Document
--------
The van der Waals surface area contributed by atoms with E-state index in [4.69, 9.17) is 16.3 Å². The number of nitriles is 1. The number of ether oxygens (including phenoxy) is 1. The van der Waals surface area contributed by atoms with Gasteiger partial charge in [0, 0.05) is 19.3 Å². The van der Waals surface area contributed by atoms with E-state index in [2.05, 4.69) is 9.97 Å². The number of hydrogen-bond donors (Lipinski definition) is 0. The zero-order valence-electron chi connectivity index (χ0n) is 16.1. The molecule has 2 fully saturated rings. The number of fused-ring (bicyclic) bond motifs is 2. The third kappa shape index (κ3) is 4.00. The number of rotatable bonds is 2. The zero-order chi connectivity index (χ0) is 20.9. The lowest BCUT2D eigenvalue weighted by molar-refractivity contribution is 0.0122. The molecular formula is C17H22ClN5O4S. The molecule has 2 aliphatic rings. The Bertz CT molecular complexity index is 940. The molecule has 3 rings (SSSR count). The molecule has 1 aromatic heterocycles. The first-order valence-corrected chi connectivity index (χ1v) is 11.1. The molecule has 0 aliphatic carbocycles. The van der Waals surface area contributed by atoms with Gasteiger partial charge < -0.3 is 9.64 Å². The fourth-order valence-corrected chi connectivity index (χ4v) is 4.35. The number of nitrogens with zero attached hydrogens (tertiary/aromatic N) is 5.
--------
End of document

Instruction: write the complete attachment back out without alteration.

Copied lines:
The van der Waals surface area contributed by atoms with E-state index in [4.69, 9.17) is 16.3 Å². The number of nitriles is 1. The number of ether oxygens (including phenoxy) is 1. The van der Waals surface area contributed by atoms with Gasteiger partial charge in [0, 0.05) is 19.3 Å². The van der Waals surface area contributed by atoms with E-state index in [2.05, 4.69) is 9.97 Å². The number of hydrogen-bond donors (Lipinski definition) is 0. The zero-order valence-electron chi connectivity index (χ0n) is 16.1. The molecule has 2 fully saturated rings. The number of fused-ring (bicyclic) bond motifs is 2. The third kappa shape index (κ3) is 4.00. The number of rotatable bonds is 2. The zero-order chi connectivity index (χ0) is 20.9. The lowest BCUT2D eigenvalue weighted by molar-refractivity contribution is 0.0122. The molecular formula is C17H22ClN5O4S. The molecule has 2 aliphatic rings. The Bertz CT molecular complexity index is 940. The molecule has 3 rings (SSSR count). The molecule has 1 aromatic heterocycles. The first-order valence-corrected chi connectivity index (χ1v) is 11.1. The molecule has 0 aliphatic carbocycles. The van der Waals surface area contributed by atoms with Gasteiger partial charge < -0.3 is 9.64 Å². The fourth-order valence-corrected chi connectivity index (χ4v) is 4.35. The number of nitrogens with zero attached hydrogens (tertiary/aromatic N) is 5.